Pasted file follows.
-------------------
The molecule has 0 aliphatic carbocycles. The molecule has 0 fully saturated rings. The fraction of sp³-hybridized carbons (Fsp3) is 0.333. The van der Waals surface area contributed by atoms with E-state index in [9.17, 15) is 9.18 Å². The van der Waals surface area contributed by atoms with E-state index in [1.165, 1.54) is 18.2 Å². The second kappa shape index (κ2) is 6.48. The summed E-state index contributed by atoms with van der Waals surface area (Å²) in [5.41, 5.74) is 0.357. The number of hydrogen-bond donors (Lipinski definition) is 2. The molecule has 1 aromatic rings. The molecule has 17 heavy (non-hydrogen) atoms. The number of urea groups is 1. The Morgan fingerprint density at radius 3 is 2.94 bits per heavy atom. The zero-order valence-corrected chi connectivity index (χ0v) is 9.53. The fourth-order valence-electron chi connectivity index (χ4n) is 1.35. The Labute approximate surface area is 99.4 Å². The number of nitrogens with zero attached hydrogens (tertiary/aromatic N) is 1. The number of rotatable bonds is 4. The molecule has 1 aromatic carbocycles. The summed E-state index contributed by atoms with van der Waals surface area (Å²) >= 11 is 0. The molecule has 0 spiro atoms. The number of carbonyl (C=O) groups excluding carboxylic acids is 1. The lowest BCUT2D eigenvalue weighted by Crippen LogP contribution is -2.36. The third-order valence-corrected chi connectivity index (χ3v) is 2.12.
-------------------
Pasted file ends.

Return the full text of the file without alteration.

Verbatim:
The molecule has 0 aliphatic carbocycles. The molecule has 0 fully saturated rings. The fraction of sp³-hybridized carbons (Fsp3) is 0.333. The van der Waals surface area contributed by atoms with E-state index in [9.17, 15) is 9.18 Å². The van der Waals surface area contributed by atoms with E-state index in [1.165, 1.54) is 18.2 Å². The second kappa shape index (κ2) is 6.48. The summed E-state index contributed by atoms with van der Waals surface area (Å²) in [5.41, 5.74) is 0.357. The number of hydrogen-bond donors (Lipinski definition) is 2. The molecule has 1 aromatic rings. The molecule has 17 heavy (non-hydrogen) atoms. The number of urea groups is 1. The Morgan fingerprint density at radius 3 is 2.94 bits per heavy atom. The zero-order valence-corrected chi connectivity index (χ0v) is 9.53. The fourth-order valence-electron chi connectivity index (χ4n) is 1.35. The Labute approximate surface area is 99.4 Å². The number of nitrogens with zero attached hydrogens (tertiary/aromatic N) is 1. The number of rotatable bonds is 4. The molecule has 1 aromatic carbocycles. The summed E-state index contributed by atoms with van der Waals surface area (Å²) >= 11 is 0. The molecule has 0 spiro atoms. The number of carbonyl (C=O) groups excluding carboxylic acids is 1. The lowest BCUT2D eigenvalue weighted by Crippen LogP contribution is -2.36. The third-order valence-corrected chi connectivity index (χ3v) is 2.12.